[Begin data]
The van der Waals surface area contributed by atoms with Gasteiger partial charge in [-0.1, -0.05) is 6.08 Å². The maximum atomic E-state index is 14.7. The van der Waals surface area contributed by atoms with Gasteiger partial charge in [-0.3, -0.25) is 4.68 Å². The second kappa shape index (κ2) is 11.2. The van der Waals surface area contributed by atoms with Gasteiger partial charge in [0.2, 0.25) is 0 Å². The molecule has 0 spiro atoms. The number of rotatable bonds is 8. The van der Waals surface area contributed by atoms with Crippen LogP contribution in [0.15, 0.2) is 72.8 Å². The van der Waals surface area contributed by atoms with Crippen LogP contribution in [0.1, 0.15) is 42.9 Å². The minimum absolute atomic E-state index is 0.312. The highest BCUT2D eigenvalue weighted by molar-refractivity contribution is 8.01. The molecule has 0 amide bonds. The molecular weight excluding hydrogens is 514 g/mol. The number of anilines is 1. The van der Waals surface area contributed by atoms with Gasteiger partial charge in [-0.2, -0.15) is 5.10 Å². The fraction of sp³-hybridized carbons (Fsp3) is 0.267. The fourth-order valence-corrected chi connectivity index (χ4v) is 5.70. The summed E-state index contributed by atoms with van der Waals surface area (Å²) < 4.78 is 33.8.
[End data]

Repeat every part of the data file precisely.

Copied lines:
The van der Waals surface area contributed by atoms with Gasteiger partial charge in [-0.1, -0.05) is 6.08 Å². The maximum atomic E-state index is 14.7. The van der Waals surface area contributed by atoms with Gasteiger partial charge in [-0.3, -0.25) is 4.68 Å². The second kappa shape index (κ2) is 11.2. The van der Waals surface area contributed by atoms with Gasteiger partial charge in [0.2, 0.25) is 0 Å². The molecule has 0 spiro atoms. The number of rotatable bonds is 8. The van der Waals surface area contributed by atoms with Crippen LogP contribution in [0.15, 0.2) is 72.8 Å². The van der Waals surface area contributed by atoms with Crippen LogP contribution in [0.1, 0.15) is 42.9 Å². The minimum absolute atomic E-state index is 0.312. The highest BCUT2D eigenvalue weighted by molar-refractivity contribution is 8.01. The molecule has 0 amide bonds. The molecular weight excluding hydrogens is 514 g/mol. The number of anilines is 1. The van der Waals surface area contributed by atoms with Gasteiger partial charge in [-0.2, -0.15) is 5.10 Å². The fraction of sp³-hybridized carbons (Fsp3) is 0.267. The fourth-order valence-corrected chi connectivity index (χ4v) is 5.70. The summed E-state index contributed by atoms with van der Waals surface area (Å²) < 4.78 is 33.8.